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Year : 2016  |  Volume : 59  |  Issue : 2  |  Page : 240-242
Pleuropulmonary nocardiosis due to Nocardia otitidiscaviarum in a debilitated host

Institute of Microbiology, Madras Medical College and Rajiv Gandhi Government General Hospital, Chennai, Tamil Nadu, India

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Date of Web Publication9-May-2016


Nocardia otitidiscaviarum is a rare cause of pulmonary nocardiosis. We present a case of pulmonary nocardiosis with pleural involvement in an adolescent with rheumatic heart disease and congestive cardiac failure presenting with right lower lobe consolidation and pleural effusion. Direct gram-stain of pleural fluid showed pus cells with Gram-positive filamentous branching bacilli. Empiric treatment with parenteral ceftriaxone and supportive therapy for cardiac failure was initiated. Pleural fluid culture yielded growth of N. otitidiscaviarum at 72 h. Antibiotic susceptibility testing showed resistance to cephalosporins. The patient expired due to congestive cardiac failure on the 5th day.

Keywords: Debilitated host, Nocardia otitidiscaviarum, pleuropulmonary nocardiosis

How to cite this article:
Deepa R, Banu S T, Jayalakshmi G, Parveen J D. Pleuropulmonary nocardiosis due to Nocardia otitidiscaviarum in a debilitated host. Indian J Pathol Microbiol 2016;59:240-2

How to cite this URL:
Deepa R, Banu S T, Jayalakshmi G, Parveen J D. Pleuropulmonary nocardiosis due to Nocardia otitidiscaviarum in a debilitated host. Indian J Pathol Microbiol [serial online] 2016 [cited 2023 Sep 30];59:240-2. Available from:

   Introduction Top

Nocardiae are soil borne actinomycetes having a worldwide distribution. They belong to the family Corynebacteriaceae, order Actinomycetales. The genus Nocardia contains more than 50 species characterized by phenotypic and molecular methods. Infection is acquired from inhalation of airborne spores or mycelial fragments from environmental sources.[1]

Nocardia otitidiscaviarum causes primary cutaneous, lymphocutaneous, and pulmonary infections in immunocompromised as well as immunocompetent patients.[1] It is less reported than other nocardiae (3%), probably due to reduced pathogenicity, the low prevalence in soil or under reporting.[2] Pleural involvement is also rarely reported. This case of pleuropulmonary nocardiosis is reported to emphasise that N. otitidiscaviarum a rare isolate can cause a severe infection in a debilitated host.

   Case Report Top

A 14-year-old girl presented with difficulty in breathing, cough with expectoration, right sided chest pain, low-grade intermittent fever for 10 days and pedal edema, with decreased urine output for 1 month. She was a known case of rheumatic heart disease with mitral stenosis and was treated by closed mitral commissurotomy 3 years back. She had no history of diabetes mellitus or tuberculosis. On examination, the patient was conscious, poorly built, and febrile with signs of congestive cardiac failure. Respiratory system examination revealed right lower lobe consolidation with pleural effusion. The patient was started on oxygen, parenteral frusemide, deriphylline, digoxin and paracetamol.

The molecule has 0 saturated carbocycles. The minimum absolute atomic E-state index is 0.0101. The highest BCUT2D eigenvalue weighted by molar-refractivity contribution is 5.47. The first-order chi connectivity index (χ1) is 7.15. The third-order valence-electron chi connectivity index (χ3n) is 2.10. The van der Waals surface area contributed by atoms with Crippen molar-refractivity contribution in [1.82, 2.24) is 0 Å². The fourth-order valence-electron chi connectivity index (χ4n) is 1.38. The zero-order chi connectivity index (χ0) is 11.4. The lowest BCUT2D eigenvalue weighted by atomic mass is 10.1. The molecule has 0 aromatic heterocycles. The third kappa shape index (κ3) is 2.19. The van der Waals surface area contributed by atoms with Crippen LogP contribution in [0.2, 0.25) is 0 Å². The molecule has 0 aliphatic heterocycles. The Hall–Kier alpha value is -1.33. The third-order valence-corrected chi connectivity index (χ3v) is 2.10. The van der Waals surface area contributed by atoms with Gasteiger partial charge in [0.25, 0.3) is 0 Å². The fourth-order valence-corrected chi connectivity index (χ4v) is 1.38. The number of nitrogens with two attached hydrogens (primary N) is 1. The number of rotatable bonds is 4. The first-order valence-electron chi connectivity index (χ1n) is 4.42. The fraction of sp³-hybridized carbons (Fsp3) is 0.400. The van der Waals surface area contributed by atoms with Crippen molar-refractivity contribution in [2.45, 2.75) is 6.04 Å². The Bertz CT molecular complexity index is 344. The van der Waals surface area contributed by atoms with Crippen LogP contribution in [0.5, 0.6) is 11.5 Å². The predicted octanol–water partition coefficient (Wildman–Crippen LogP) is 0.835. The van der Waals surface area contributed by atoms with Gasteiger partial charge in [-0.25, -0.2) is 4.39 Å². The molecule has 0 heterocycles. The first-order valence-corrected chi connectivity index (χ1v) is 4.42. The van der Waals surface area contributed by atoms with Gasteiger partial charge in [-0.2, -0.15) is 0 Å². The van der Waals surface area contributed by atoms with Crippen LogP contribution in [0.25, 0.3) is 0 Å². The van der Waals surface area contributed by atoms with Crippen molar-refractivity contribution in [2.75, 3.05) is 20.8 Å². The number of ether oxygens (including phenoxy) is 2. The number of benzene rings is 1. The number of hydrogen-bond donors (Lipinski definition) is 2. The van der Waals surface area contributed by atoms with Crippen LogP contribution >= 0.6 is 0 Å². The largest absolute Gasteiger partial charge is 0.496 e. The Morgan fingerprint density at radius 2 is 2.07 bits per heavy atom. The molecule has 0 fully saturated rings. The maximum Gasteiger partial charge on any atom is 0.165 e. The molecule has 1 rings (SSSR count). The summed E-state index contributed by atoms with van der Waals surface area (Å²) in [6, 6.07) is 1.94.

Biochemical investigations revealed normal blood sugar levels and liver function tests. Serum creatinine and blood urea levels were elevated. Hemogram showed a total leukocyte count of 39,500 cells/cumm, with relative neutrophilia, erythrocyte sedimentation rate - 36 mm/1 h, Hb - 8.1 g/dl. Pleural fluid analysis showed protein 3.8 g%, sugar 28 mg/dl, lactate dehydrogenase 258 units suggestive of an exudate. Antibodies to HIV 1 and 2 were negative.

Chest X-ray showed opacity in the right lower zone. Computed tomography (CT) confirmed right lower lobe consolidation and right sided pleural effusion. Thoracentesis yielded 50 ml of yellow, mildly turbid pleural fluid. Empiric antibiotic therapy with intravenous ceftriaxone was started after obtaining blood and sputum samples for bacterial and fungal culture.

Cytological analysis of pleural fluid showed intense inflammatory cells with infiltration of polymorphs and scattered mesothelial cells in an eosinophilic proteinaceous background. Direct gram-stain of pleural fluid showed plenty of pus cells and Gram-positive delicate branching filamentous bacteria which were partially acid-fast with modified Ziehl–Neelsen staining with 1% sulphuric acid [Figure 1]. Preliminary report of Nocardial infection was given.